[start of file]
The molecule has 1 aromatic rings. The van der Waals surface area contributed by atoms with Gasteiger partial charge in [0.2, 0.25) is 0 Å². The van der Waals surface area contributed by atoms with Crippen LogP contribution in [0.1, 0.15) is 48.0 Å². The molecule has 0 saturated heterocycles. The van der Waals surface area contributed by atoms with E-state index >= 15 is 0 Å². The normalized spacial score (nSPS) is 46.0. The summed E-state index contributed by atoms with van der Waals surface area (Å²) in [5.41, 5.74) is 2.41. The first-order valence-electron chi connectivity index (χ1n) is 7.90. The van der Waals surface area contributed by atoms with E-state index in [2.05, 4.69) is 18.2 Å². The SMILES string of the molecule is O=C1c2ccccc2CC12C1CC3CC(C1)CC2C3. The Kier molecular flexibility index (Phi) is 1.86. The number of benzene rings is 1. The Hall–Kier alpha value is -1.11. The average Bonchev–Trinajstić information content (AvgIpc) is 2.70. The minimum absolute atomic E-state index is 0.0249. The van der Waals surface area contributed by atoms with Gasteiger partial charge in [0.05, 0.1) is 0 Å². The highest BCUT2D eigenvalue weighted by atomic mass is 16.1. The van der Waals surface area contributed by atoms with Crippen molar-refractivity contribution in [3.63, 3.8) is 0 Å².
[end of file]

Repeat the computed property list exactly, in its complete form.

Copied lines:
The molecule has 1 aromatic rings. The van der Waals surface area contributed by atoms with Gasteiger partial charge in [0.2, 0.25) is 0 Å². The van der Waals surface area contributed by atoms with Crippen LogP contribution in [0.1, 0.15) is 48.0 Å². The molecule has 0 saturated heterocycles. The van der Waals surface area contributed by atoms with E-state index >= 15 is 0 Å². The normalized spacial score (nSPS) is 46.0. The summed E-state index contributed by atoms with van der Waals surface area (Å²) in [5.41, 5.74) is 2.41. The first-order valence-electron chi connectivity index (χ1n) is 7.90. The van der Waals surface area contributed by atoms with E-state index in [2.05, 4.69) is 18.2 Å². The SMILES string of the molecule is O=C1c2ccccc2CC12C1CC3CC(C1)CC2C3. The Kier molecular flexibility index (Phi) is 1.86. The number of benzene rings is 1. The Hall–Kier alpha value is -1.11. The average Bonchev–Trinajstić information content (AvgIpc) is 2.70. The minimum absolute atomic E-state index is 0.0249. The van der Waals surface area contributed by atoms with Gasteiger partial charge in [0.05, 0.1) is 0 Å². The highest BCUT2D eigenvalue weighted by atomic mass is 16.1. The van der Waals surface area contributed by atoms with Crippen molar-refractivity contribution in [3.63, 3.8) is 0 Å².